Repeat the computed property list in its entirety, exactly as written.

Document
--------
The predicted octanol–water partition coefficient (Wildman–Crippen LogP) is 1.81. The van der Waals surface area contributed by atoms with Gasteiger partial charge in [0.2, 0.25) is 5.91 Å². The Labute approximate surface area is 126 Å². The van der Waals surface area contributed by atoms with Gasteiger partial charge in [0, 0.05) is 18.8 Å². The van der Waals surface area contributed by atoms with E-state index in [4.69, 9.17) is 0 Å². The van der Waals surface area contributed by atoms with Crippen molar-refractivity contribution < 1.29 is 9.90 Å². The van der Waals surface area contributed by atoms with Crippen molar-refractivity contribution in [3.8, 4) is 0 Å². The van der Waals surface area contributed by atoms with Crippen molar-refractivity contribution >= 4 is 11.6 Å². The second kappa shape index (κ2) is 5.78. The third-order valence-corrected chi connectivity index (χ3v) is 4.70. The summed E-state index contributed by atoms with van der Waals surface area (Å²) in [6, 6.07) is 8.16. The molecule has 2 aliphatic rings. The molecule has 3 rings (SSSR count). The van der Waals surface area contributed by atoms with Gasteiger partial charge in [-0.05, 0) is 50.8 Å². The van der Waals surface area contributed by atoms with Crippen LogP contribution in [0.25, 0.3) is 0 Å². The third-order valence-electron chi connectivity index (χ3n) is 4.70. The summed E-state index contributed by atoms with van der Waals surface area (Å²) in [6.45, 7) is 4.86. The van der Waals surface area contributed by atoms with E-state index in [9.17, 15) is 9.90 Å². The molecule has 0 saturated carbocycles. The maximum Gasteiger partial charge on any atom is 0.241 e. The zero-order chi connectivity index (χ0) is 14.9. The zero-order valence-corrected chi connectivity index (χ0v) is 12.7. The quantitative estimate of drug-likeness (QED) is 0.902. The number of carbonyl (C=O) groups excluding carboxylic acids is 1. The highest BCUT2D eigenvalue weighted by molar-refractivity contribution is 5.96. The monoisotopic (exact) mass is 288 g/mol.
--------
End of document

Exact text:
The predicted octanol–water partition coefficient (Wildman–Crippen LogP) is 1.81. The van der Waals surface area contributed by atoms with Gasteiger partial charge in [0.2, 0.25) is 5.91 Å². The Labute approximate surface area is 126 Å². The van der Waals surface area contributed by atoms with Gasteiger partial charge in [0, 0.05) is 18.8 Å². The van der Waals surface area contributed by atoms with E-state index in [4.69, 9.17) is 0 Å². The van der Waals surface area contributed by atoms with Crippen molar-refractivity contribution < 1.29 is 9.90 Å². The van der Waals surface area contributed by atoms with Crippen molar-refractivity contribution in [3.8, 4) is 0 Å². The van der Waals surface area contributed by atoms with Crippen molar-refractivity contribution >= 4 is 11.6 Å². The second kappa shape index (κ2) is 5.78. The third-order valence-corrected chi connectivity index (χ3v) is 4.70. The summed E-state index contributed by atoms with van der Waals surface area (Å²) in [6, 6.07) is 8.16. The molecule has 2 aliphatic rings. The molecule has 3 rings (SSSR count). The van der Waals surface area contributed by atoms with Gasteiger partial charge in [-0.05, 0) is 50.8 Å². The van der Waals surface area contributed by atoms with Crippen LogP contribution in [0.25, 0.3) is 0 Å². The third-order valence-electron chi connectivity index (χ3n) is 4.70. The summed E-state index contributed by atoms with van der Waals surface area (Å²) in [6.45, 7) is 4.86. The van der Waals surface area contributed by atoms with E-state index in [9.17, 15) is 9.90 Å². The molecule has 0 saturated carbocycles. The maximum Gasteiger partial charge on any atom is 0.241 e. The zero-order chi connectivity index (χ0) is 14.9. The zero-order valence-corrected chi connectivity index (χ0v) is 12.7. The quantitative estimate of drug-likeness (QED) is 0.902. The number of carbonyl (C=O) groups excluding carboxylic acids is 1. The highest BCUT2D eigenvalue weighted by molar-refractivity contribution is 5.96. The monoisotopic (exact) mass is 288 g/mol.